I emptied the coffee cans
But I can play that bongos now
It’s 1972 and I had just turned 16. wow, 16 would be a great turning point in my life. However it did nor turn out that way.
my sister, cherry, who took me to live with her and her husband and daughters, after my mom passed when I was 11, had planned a grand celebration. Having invited my two best friends, Cheryl and India, along with most of the members of the church that I had been atte for the past 3+ years.
i was very excited until the minister, opps, the pastor Elder Harvey Lewis, Sr called. He wanted to know if she could postpone the party because he decided to hold church that Saturday night. Out of the blue.
i explained that she had gone through a lot of expense putting this together. Anyway I said no. The only people to show up were my two best friends and third parents. Okk. Elder Lewis, strike one.
this summer would be my first having a paying job. Because of the amount of money that cherry and her husband Pete made, I could only do volunteer work in the DC summer jobs program.
But this summer I was hired by cherry and her best fri since 6 years old, Joy. Theft were in charge of the DC office of the National Association of Health Care. And I and I along was the office help. Making 100.00 per week.
it was great not having to get lunch or bus money from cherry to go to church. After all there was choir rehearsal. And bible study since I was studying to be a preacher.
my joy soon turned to horror. See what I was not told was that at least twice during the summ they hold these very large conventions and they have to put together thses very large booklets and that it was my job with a deadline and before there were coorilating coping machines.
somedays I’d be so tired that I would not ride home with cherry. I’d take the bus home instead. By the end of summer I knew that working in an office was not for me.
When school started again I had managed to buy three brand new skirt outfits cause in our church that was what were wore. My church was located at 11th and V street NW in Washington DC and it was in walking distance of Howard University. And because we had one of the four best choirs in the area, a lot of student came to the Star of Bethlehem Church of God in Christ.
The choir was led by the JR to the pastor and he was a musical genius. Having taught himself to play the piano and to read and write music. And then someone el joined Star it was a young black guy who played the bongos. Yes I wanted to play those, not the piano that at 16 i was taking lessons for.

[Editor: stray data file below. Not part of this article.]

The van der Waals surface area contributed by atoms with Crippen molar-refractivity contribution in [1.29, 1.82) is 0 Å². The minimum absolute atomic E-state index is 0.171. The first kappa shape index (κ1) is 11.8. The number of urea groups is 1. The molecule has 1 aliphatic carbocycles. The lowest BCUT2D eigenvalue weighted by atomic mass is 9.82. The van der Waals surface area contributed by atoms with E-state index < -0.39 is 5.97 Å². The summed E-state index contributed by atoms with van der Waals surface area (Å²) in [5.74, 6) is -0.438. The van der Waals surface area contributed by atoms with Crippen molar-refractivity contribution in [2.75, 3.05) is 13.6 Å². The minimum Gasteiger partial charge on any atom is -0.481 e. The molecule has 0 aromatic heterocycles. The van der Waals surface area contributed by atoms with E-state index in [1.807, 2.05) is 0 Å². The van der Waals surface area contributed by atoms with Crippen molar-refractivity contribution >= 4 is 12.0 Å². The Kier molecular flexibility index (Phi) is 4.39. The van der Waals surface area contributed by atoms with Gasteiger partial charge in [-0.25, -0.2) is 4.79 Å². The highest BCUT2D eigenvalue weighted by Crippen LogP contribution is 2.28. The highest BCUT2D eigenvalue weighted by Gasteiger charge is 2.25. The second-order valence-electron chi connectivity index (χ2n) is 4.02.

One day I asked him, his name was Kenny, if he would teach me and he said I’d have to ask JR, then JR said to ask Sr and Sr said,
”No girls sing and play the piano.” Disappointed I walked away, strike two.
So I went home and looked for something to beat on and found that the maxwell house coffee can was made out of real metal. And that once i poured the coffee into the trash that it really did make a great sound.
I‘d beat on that can until my fingers bled and until the sound faded then id get another coffee can and beat on it. Yes Cherry and Pete, it was me pour out the coffee.
By the time I was in the 11th grade I would beat on everything. In music class one day I was beating on the desk when the teacher shouted,
”Sandy Austin would you please stop banging on the desks. Come here.”
The entire class erupted in shoots, hollers and laughter.
I followed the teacher to a back storage room where there were musical instruments. She took an old dusty pair of bongoes off the shelf and gave them to me. I thanked her and probably had tears in my eyes. I took those bongos everywhere except to church.
A week after high school I joined the DC Police Department as a Cadet. And one day I got a call from Sr. He asked if I was wearing pants. I told him yes I was as part of my uniform. He said that women especially those that are to be ministers can not wear pants and since I was then I could not be a minister at Star. I said ok. Strike three.
I would return to star five years later as part of the wake for JR.
in the meantime I still had friends at Howard especially in the choir and of course I’d take my bongos with me. One day I got a call from one of my good friends, Johari, and she said that the director wanted me to play for the choi. And that he would make an exception for me since I was not a student.
I played percussions and taught myself to play a drum set, for Howard University Gosphel choir directed by another musical genius, A. Paul Gatling, for three years, until I was 21, and became a sworn police officer.